We’ve all had those days where you lay slumped on the couch, staring at a laptop screen which about four inches from your face. You toss on Netflix and really can’t seem to think of anything to watch. Suddenly you notice ‘Death Wish 4’ and wonder: ‘What is Death Wish 4 doing here?’.
You look around and see that ‘Friday the 13th part 8: Jason Takes Manhattan’ is recommended to you. You know, the one that takes place almost entirely on a rather nice boat and involves one actual scene in Manhattan.
Don’t worry, you’re not on the cheap, knock-off site which is probably called Natflex. This is just those crazy kids over at Netflix going through that wacky world of licensing.
However, in recent years, we’ve seen an increase in the amount of streaming services. Most awkward is Amazon Instant, considering that Netflix uses the Amazon Web Services to deliver content to you lovely people.
This large amount of competition, leads to a large increase in the cost of licensing all those lovely shows you quite enjoy. And by large, I mean ridiculously large.
For example, the company reportedly spent $300 million per year in 2016 for access to Disney films and TV programming for a four-year period. Another crazy high cost for Netflix is for Gotham for a reported $1.75 million per episode, you know, that show that most critics had the grand consensus of being okay.
It isn’t just newer shows which might actually break the bank, those beloved oldies hold a hefty fee as well. For example, the always confusing ‘Lost’ costs close to $45 million per year, while the always fun Scrubs will only set them back around $26 million per year.
All this on top of the cost of actually streaming the movie which could be around 50 cents per movie. While this isn’t a huge deal for a company who just posted profits of over $6.78 billion, these costs don’t seem to be getting any smaller.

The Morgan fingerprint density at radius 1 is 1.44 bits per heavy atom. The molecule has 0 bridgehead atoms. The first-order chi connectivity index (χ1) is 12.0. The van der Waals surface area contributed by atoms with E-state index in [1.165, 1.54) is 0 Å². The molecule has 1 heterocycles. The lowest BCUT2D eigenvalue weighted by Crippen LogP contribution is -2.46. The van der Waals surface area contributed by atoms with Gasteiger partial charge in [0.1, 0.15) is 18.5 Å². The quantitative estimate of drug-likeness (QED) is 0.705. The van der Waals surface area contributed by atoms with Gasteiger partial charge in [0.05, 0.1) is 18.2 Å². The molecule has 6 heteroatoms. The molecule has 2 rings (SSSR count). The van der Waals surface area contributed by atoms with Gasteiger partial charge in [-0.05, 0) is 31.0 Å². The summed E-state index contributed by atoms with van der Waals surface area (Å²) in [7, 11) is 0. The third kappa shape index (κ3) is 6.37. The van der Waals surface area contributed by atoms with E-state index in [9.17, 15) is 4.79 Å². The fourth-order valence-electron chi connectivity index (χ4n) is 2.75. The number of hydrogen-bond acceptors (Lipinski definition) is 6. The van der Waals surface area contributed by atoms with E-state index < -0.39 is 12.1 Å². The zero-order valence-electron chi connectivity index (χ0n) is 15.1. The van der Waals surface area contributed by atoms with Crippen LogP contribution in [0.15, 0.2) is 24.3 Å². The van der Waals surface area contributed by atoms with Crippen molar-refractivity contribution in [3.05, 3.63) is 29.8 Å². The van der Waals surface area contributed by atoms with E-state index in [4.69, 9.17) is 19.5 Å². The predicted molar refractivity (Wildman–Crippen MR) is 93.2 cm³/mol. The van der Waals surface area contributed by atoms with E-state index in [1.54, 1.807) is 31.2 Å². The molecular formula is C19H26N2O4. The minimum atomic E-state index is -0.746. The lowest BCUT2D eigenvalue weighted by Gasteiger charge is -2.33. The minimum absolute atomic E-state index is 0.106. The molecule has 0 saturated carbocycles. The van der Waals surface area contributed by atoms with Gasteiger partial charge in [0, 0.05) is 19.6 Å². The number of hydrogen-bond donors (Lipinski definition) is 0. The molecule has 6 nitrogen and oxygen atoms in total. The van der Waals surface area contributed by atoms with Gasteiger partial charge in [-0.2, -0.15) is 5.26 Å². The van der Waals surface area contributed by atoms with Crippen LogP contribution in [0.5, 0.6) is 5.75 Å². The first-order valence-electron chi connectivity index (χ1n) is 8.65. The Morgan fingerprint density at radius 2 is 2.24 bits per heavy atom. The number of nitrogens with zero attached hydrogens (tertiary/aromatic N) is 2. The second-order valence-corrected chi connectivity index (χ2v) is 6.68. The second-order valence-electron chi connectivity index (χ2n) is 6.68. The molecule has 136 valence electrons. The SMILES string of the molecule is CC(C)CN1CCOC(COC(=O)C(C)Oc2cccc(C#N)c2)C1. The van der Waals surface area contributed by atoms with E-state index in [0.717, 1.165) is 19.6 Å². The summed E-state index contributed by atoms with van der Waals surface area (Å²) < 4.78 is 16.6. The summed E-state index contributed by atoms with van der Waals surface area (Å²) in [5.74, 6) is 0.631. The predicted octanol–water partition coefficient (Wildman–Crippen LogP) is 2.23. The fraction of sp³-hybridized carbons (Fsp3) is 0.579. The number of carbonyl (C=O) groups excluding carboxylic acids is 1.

This begs the question: if licensing is so expensive, why bother with wasting money on all these schlock horror movies?
Well, the answer is surprisingly complex. Honestly, I could spend hours trying and failing to explain the complex data mining which Netflix uses to track their 62 million subscribers needs.
While it all seems so mind-boggling, it simply boils down to their data showing that a very specific style of movie is popular. By style of movie, I mean a ridiculously specific description which may not even have an actual movie filling that gap.
Oddly enough, this is the same logic which led to the creation of some Netflix Originals such as ‘House of Cards’. Having to put ‘House of Cards’ in in the same story as ‘Death Wish 4’ is just a testament to the wildly varied programming on display.
Netflix will try to cater to this oddly specific need, even if it ends up with more mockbusters being licensed at a cheaper rate. Even if that licensing ends up being the result of that company gaming their system.
It makes sense that there is more ‘Netflix Originals’ and b-movies because without them, there would be a significant drop in all their subscribers. Ultimately, these terribly movies still fill a hole in the Netflix content which might have a decent sized audience.
So, don’t be afraid that Netflix is going to the dogs the next time you see ‘Death Wish 4’ being recommended to you. It’s just Netflix trying to give you some form of entertainment, with varying results.